The south-central Highlands are one of Fish Partner’s main bases of operation, and it’s an area that will leave no fisherman disappointed. But what can you expect on a trip to the Highlands? Our three private rivers there: The Kaldakvísl (16+ miles long) and Tungnaá (8 miles long) are fished with 4 rods each and offer world-class brown trout and Arctic char fishing in some of the most stunning environments you will find anywhere. In addition to the Kaldakvísl and Tungnaá, there is also the Sandá River on the edge of the Highlands, which is a small 2-rod late summer and fall salmon river. In addition to those rivers, we also offer fishing in any of the hundreds of lakes in the area. Our base of operation is located in the Hrauneyjar/Þóristungur area about a 2-hour drive from the capital area.
May is the opening month up in Kaldakvísl and Tungnaá. Conditions can be cold, and waters levels are usually high. Despite this, some consider the fishing in May to be the best, as both the char and brown trout are feeding indiscriminately after a long winter. Streamers and nymphs tend to give the best results in May. With the first Chironomidae hatches small black nymphs like Higa´s SOS or the Icelandic Krókurinn are our go-to flies. Any baitfish or attractor-type streamer patterns will work well, especially for the brown trout who can be very aggressive this time of year. The lake fishing in May is mostly with classic streamer patterns like Black Ghosts. But in general, fly selection tends to be less important this time of year.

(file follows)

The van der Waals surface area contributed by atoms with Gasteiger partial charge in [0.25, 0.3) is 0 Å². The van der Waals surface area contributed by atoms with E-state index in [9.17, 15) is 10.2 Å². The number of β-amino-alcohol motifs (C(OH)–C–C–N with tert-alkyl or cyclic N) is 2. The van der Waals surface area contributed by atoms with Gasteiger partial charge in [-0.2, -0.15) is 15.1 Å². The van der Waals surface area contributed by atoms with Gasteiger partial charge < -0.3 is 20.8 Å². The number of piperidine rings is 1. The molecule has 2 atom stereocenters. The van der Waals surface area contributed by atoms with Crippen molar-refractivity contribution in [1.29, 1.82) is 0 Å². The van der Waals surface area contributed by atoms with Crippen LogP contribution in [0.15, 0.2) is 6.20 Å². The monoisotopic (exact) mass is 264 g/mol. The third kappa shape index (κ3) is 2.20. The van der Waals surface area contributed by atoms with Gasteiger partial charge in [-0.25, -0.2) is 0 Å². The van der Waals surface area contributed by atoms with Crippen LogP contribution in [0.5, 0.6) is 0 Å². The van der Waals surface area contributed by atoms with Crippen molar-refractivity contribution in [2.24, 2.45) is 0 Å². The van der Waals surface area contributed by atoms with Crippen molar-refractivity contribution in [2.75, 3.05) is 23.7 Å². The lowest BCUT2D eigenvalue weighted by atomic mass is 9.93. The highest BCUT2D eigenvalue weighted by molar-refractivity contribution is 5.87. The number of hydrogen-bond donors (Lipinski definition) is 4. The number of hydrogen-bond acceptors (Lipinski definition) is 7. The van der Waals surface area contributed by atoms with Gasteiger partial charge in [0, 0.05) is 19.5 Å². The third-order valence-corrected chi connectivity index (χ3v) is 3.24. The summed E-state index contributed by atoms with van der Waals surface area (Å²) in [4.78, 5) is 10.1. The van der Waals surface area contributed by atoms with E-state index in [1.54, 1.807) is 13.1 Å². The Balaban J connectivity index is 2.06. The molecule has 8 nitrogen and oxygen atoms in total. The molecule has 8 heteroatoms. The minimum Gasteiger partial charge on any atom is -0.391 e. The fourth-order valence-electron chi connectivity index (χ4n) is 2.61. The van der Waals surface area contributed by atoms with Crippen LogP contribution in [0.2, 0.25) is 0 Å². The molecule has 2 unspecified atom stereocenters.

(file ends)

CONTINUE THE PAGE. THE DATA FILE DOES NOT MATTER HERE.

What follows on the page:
June is when the temperature starts rising a bit and water levels even out. More consistent dry fly action can be expected with large Chironomidae, midge, and caddis hatches appearing. The fish usually start queuing onto more specific food, making fly selection a bit more important. Streamer fishing is still hot especially for the brownies on the upper sections of Kaldakvísl.
July is all about dry-fly fishing. Large browns and Arctic char on anything from size 12 caddis to size 24 midge. Nymph patterns will still catch well but streamers might be a little less effective as the fish are honed in on the hatches. Later in the month, you start getting large schools of fish running up from Sultartangalón lake and Spörðöldulón lake into Tungnaá and Kaldakvísl both for feeding and in preparation for the fall spawn.
August and even more of the lake residence fish start running up from the lakes into the rivers in preparation for spawning. Hitting on one of those runs can make for a legendary fishing day. Nymphs and dries are still most effective but later in the month streamer fishing kicks into high gear as aggression levels rise with the approaching spawning season. Depending on when the first fall rains come anytime from mid to late August to early September the Atlantic Salmon starts running into Sandá. Usually smaller salmon flies and tubes as well a hitch flies are the most effective.
September in Kaldakvísl and Tungnaá is all about streamers. The fall rains and dropping temperatures often raise river levels this time of year but it also gives you a great shot at trophy size brown trout and Arctic char as the bigger fish are getting very aggressive with the fast-approaching spawn. Down in Sandá, the Salmon run kicks into high gear and the larger salmon starts showing up in greater numbers. Most of the fishing in Sandá is sight fishing as the river is quite small and crystal clear, meaning a stealthy approach is key. As before, smaller salmon flies, tubes, and hitch flies are the most effective. Examples of flies that have done well in Sandá are Collie dog, red Frances, France cone, and Sunray Shadow.
October-April Count down the days to next summer!
By Sindri Hlíðar Jónsson, Head Guide at Fish Partner